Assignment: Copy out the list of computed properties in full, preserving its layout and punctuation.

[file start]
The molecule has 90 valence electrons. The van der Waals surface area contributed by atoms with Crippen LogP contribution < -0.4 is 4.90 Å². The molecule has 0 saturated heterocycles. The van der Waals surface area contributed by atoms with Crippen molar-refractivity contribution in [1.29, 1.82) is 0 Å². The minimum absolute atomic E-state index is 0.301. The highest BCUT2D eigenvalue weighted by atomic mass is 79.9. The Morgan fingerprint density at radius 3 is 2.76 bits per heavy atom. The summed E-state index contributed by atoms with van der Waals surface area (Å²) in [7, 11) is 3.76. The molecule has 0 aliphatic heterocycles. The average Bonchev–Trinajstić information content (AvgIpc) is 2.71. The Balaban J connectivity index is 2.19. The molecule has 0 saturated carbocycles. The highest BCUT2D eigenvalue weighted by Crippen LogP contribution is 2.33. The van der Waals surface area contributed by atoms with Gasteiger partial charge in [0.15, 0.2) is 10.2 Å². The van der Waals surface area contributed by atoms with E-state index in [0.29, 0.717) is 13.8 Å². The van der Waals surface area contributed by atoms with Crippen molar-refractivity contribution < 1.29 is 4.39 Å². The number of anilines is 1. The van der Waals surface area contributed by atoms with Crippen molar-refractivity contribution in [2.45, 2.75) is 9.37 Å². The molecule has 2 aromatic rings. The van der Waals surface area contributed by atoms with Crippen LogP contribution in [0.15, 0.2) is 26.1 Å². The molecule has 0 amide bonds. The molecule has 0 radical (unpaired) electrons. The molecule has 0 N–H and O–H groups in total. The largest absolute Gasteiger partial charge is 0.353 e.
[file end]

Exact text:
The molecule has 90 valence electrons. The van der Waals surface area contributed by atoms with Crippen LogP contribution < -0.4 is 4.90 Å². The molecule has 0 saturated heterocycles. The van der Waals surface area contributed by atoms with Crippen molar-refractivity contribution in [1.29, 1.82) is 0 Å². The minimum absolute atomic E-state index is 0.301. The highest BCUT2D eigenvalue weighted by atomic mass is 79.9. The Morgan fingerprint density at radius 3 is 2.76 bits per heavy atom. The summed E-state index contributed by atoms with van der Waals surface area (Å²) in [7, 11) is 3.76. The molecule has 0 aliphatic heterocycles. The average Bonchev–Trinajstić information content (AvgIpc) is 2.71. The Balaban J connectivity index is 2.19. The molecule has 0 saturated carbocycles. The highest BCUT2D eigenvalue weighted by Crippen LogP contribution is 2.33. The van der Waals surface area contributed by atoms with Gasteiger partial charge in [0.15, 0.2) is 10.2 Å². The van der Waals surface area contributed by atoms with E-state index in [0.29, 0.717) is 13.8 Å². The van der Waals surface area contributed by atoms with Crippen molar-refractivity contribution < 1.29 is 4.39 Å². The number of anilines is 1. The van der Waals surface area contributed by atoms with Crippen molar-refractivity contribution in [2.45, 2.75) is 9.37 Å². The molecule has 2 aromatic rings. The van der Waals surface area contributed by atoms with Crippen LogP contribution in [0.15, 0.2) is 26.1 Å². The molecule has 0 amide bonds. The molecule has 0 radical (unpaired) electrons. The molecule has 0 N–H and O–H groups in total. The largest absolute Gasteiger partial charge is 0.353 e.